Patients with Alzheimer's disease (AD) relying predominantly on familiarity for recognition, research has suggested that they may be particularly susceptible to memory illusions driven by conceptual fluency. Using the Jacoby and Whitehouse [Jacoby, L.L., & Whitehouse, K. (1989). An illusion of memory: False recognition influenced by unconscious perception. Journal of Experimental Psychology: General, 118, 126-135] illusion paradigm, we extended these findings and found that AD patients were also sensitive to perceptually driven false recognition. However, AD patients were equally able to disregard perceptual fluency when there was a shift in the sensory modality of the study and test stages. Overall, these findings support the notion that patients with AD can be susceptible to fluency-based memory illusions but these patients can strategically control the fluency attribution following their metamemory expectation in exactly the same way as elderly adults and young adults. [less ▲]

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See detailSpecificity of Inhibitory Deficits in Normal Aging and Alzheimer's Disease
Collette, Fabienne ULiege; Schmidt, Christina ULiege; Scherrer, Christine et al

in Neurobiology of Aging (2009), 30

Deficits of suppression abilities are frequently observed in normal aging and Alzheimer's disease. However, few studies have explored these deficits in the two populations simultaneously using a large ... [more ▼]

Deficits of suppression abilities are frequently observed in normal aging and Alzheimer's disease. However, few studies have explored these deficits in the two populations simultaneously using a large battery of tasks. The aim of the present study was to explore if the pattern of performance presented by elderly subjects and AD patients is in agreement with theoretical frameworks [Wilson, S.P., Harnishfeger, K.K., 1998. The development of efficient inhibition: Evidence from directed forgetting tasks. Dev. Rev. 18, 86-123; see also Nigg J.T., 2000. On inhibition/disinhibition in developmental psychopathology: views from cognitive and personality psychology and a working inhibition taxonomy. Psychol. Bull. 126, 220-246], distinguishing between the concepts of inhibition (a voluntary suppression of irrelevant information) and interference (an automatic suppression process occurring prior to conscious awareness). The results obtained demonstrated that (1) there is an alteration of the inhibitory process in normal elderly subjects; (2) inhibitory and interference resolution processes are quantitately less efficient in AD, since these patients present a correct performance only for information which leaves weak traces in memory. [less ▲]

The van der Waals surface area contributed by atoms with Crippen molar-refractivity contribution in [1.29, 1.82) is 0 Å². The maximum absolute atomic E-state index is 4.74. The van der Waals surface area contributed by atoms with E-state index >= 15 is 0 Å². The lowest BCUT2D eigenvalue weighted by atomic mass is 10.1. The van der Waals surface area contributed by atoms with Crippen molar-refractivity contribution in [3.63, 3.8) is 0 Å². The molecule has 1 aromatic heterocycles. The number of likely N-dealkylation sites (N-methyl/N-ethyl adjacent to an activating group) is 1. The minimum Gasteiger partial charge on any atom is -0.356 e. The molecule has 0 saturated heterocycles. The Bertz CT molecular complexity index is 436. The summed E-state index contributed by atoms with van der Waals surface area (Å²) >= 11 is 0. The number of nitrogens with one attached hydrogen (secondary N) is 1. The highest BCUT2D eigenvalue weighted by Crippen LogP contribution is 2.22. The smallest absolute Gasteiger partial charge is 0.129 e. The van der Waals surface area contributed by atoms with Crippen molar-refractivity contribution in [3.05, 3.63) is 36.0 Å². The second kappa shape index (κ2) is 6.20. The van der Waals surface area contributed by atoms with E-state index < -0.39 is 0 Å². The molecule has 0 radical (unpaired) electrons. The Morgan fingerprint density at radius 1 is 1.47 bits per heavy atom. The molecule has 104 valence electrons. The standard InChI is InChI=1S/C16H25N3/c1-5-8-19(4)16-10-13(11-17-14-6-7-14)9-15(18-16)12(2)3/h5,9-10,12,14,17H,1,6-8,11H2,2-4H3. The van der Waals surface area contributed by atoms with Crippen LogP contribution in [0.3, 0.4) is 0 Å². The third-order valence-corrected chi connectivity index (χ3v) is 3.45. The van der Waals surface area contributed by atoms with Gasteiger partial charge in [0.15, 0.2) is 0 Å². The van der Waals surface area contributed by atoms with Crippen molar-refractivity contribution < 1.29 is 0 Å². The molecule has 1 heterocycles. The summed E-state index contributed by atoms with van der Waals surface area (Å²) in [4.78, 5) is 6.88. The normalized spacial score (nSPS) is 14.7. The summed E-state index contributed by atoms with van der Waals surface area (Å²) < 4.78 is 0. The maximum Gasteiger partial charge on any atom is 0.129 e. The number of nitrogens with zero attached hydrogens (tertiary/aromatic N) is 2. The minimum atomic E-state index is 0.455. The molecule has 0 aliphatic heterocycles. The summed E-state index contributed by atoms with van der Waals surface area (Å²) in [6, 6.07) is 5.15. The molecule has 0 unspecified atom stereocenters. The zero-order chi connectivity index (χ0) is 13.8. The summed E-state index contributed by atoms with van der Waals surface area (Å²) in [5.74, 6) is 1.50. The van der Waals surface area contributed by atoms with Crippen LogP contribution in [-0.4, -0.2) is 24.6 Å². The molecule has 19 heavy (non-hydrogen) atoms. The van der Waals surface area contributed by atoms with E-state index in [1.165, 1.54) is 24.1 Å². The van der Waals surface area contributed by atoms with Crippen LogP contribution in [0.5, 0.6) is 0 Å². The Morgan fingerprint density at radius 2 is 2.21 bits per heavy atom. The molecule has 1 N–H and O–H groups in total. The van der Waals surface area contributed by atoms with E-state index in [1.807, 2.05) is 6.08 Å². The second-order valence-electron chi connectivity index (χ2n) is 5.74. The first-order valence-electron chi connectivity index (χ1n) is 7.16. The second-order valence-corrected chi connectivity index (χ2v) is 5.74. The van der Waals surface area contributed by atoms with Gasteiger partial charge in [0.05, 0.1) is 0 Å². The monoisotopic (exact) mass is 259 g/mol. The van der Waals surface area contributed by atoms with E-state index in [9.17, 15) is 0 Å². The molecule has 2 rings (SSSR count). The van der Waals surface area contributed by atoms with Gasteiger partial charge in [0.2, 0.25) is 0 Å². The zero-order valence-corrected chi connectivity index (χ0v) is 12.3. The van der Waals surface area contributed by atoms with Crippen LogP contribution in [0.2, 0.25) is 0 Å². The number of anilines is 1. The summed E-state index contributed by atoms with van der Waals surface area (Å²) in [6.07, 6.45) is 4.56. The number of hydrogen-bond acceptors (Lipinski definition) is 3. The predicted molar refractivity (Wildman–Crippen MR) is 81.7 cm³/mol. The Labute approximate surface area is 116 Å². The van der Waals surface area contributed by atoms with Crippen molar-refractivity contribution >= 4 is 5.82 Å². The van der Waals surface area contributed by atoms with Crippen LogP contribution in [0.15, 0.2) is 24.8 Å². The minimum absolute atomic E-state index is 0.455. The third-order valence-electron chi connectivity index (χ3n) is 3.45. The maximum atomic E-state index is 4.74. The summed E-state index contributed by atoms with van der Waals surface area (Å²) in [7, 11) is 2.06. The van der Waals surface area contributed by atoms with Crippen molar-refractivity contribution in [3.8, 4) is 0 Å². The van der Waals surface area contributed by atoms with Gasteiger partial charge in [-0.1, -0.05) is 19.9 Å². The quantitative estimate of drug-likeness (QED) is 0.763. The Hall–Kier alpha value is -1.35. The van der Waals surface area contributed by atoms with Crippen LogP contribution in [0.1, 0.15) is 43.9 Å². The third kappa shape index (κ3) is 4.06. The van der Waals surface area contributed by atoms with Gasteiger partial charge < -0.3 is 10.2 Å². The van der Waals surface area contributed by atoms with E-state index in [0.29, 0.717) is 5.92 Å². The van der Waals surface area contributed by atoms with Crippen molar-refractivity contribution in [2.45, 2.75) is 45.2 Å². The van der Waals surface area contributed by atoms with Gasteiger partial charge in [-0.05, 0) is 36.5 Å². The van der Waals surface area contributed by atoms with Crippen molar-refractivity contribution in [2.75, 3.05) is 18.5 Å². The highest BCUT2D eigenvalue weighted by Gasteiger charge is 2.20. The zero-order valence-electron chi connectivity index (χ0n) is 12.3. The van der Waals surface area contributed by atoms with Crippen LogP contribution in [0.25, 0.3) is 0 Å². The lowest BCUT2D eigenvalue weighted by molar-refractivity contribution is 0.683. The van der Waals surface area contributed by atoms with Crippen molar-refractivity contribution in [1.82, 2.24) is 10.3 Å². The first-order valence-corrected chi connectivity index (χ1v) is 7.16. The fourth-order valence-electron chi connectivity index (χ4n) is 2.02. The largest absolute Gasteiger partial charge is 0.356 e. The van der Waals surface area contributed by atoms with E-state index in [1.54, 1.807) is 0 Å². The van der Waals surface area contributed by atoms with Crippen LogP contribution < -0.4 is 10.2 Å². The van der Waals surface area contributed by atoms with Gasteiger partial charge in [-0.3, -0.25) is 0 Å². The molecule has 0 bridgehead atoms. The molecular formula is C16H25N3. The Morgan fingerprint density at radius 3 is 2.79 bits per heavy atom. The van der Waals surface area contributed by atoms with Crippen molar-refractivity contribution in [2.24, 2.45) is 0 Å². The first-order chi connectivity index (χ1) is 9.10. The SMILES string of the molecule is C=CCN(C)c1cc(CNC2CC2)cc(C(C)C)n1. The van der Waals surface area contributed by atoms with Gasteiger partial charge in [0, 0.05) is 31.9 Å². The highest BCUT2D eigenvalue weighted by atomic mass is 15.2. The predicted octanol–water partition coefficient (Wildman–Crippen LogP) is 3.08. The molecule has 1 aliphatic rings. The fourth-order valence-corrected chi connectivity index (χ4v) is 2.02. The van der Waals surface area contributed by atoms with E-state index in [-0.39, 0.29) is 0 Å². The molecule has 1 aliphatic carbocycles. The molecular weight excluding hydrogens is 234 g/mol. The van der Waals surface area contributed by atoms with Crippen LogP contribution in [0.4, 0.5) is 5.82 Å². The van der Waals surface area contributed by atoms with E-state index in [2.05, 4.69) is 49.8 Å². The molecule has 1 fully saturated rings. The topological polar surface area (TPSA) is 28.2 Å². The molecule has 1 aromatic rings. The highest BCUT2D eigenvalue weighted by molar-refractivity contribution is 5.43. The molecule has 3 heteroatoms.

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See detailAbnormal neural filtering of irrelevant visual information in depression
Desseilles, Martin ULiege; Balteau, Evelyne ULiege; Sterpenich, Virginie et al

in NeuroImage (2009), 45(Suppl. 1),

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See detailNeurobiological bases of suicidality in major depression
Desseilles, Martin ULiege; Scwartz, Sophie; Dang Vu, Thanh et al

in World Journal of Biological Psychiatry (2009), 9(Suppl. 1),

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See detailCounseling des accompagnants de patients Alzheimer: Modification du coping par une (in)formation cognitive
Adam, Stéphane ULiege; Quittre, Anne ULiege; Salmon, Eric ULiege

in Adam, Stéphane; Allain, Philippe; Aubin, Ghislaine (Eds.) et al Actualités en rééducation neuropsychologique: Etudes de cas (2009)

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See detailNeuropsychological analysis of gait disturbances during dual task in MCI patients
Lekeu, Françoise ULiege; Gillain, Sophie ULiege; Warzee, Emmanuelle ULiege et al

in Journal of Nutrition, Health & Aging (The) (2009), 13(Supp 1),

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See detailInterest of Locometrix compared with others clinical tests to assess gait’s profile in some specific old populations
Gillain, Sophie ULiege; Warzee, Emmanuelle ULiege; Maquet, Didier ULiege et al

in Journal of Nutrition, Health & Aging (The) (2009), 13(Supp 1),

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See detailMultivariate analysis of cognitive profiles in Alzheimer's disease
Bastin, Christine ULiege; Leclercq, Yves ULiege; Collette, Fabienne ULiege et al

in Proceedings of the 8th bi-annual Meeting of the Belgian Society for Neuroscience (2009)

The neuropsychological profiles of patients with early Alzheimer’s disease (AD) appear to be heterogeneous. In this study, we examined whether this heterogeneity corresponds to the existence of ... [more ▼]

The neuropsychological profiles of patients with early Alzheimer’s disease (AD) appear to be heterogeneous. In this study, we examined whether this heterogeneity corresponds to the existence of cognitively distinct subtypes of AD or rather to impairments along a continuum of performances in different cognitive domains. A large group of 187 AD patients recruited in the European project NEST-DD performed a neuropsychological battery. A factor analysis of cognitive performance identified three factors, which respectively reflected attentional/instrumental function, declarative memory and executive function. Three clustering methods were applied on the factor scores in order to explore the existence of separate groups. The clustering methods indicated that cognitive profiles among the patients were sufficiently variable to identify clusters, but there was continuity between clusters rather than clear-cut subtypes. Moreover, clusters corresponded to various combinations of relatively impaired and preserved functions, suggesting multidimensional distribution within a large population of patients. Finally, clusters of cognitive profiles were characterized by different levels of metabolism in brain regions commonly (but variably) involved or relatively preserved in AD. [less ▲]